Marijuana is only legal for medical use in Florida. Its recreational use remains currently prohibited. Proponents of marijuana legalization have sought to enact a law permitting the recreational use of marijuana in Florida. The efforts have fallen short though, and supporters of marijuana legalization have resorted to a citizen-initiative process for amending the Florida Constitution.
One such initiative would have authorized the possession, use, exhibition, purchase, or transportation of cannabis and cannabis products in amounts reasonably suggestive of personal use or use by household members. The Initiative would also have allowed homeowners to cultivate and process 6 mature flowering cannabis plants per household member 21 years of age or older. However, the Initiative stipulated that mature blooming plants may only be cultivated inside or in a closed greenhouse, and that the cannabis produced could not be sold. In June 2021, the Florida Supreme Court rejected the Initiative and its proposed amendments which would have gone to the 2022 ballot. However, in August 2022, Florida’s largest medical marijuana operator and other marijuana advocates are pushing for a new marijuana legalization initiative focusing on the 2024 ballot. The initiative plans to legalize the use, possession, cultivation, and transportation of cannabis for persons 21 and older.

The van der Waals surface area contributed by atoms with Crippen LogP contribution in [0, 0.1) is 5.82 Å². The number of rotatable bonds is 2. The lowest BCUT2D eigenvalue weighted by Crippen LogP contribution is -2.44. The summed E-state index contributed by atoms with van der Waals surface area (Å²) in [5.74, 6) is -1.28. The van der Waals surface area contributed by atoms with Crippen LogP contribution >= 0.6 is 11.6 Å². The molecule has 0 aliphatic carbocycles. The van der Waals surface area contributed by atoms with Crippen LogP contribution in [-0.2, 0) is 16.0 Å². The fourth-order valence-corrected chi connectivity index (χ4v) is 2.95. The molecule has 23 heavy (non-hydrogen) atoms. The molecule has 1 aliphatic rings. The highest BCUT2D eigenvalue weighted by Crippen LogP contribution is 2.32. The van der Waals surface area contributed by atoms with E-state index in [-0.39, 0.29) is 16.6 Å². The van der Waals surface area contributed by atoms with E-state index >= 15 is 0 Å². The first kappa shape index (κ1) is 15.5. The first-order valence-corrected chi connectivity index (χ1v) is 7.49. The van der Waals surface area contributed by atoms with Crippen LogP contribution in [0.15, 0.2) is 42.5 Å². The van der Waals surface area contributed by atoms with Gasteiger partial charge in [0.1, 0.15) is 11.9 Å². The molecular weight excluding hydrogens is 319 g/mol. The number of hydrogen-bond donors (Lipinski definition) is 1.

Individuals may register as medicinal marijuana patients in Florida if their doctors certify that they suffer from one or more of the following conditions:
Medical conditions related to or comparable to those listed
A terminal condition diagnosed by a physician other than the doctor who issued the physician certification.
Chronic nonmalignant pain induced by a qualifying medical condition or originating from a qualifying medical condition that lasts longer than the normal course of that qualifying medical condition
To be considered a qualified medicinal marijuana user in Florida, you must meet the following requirements: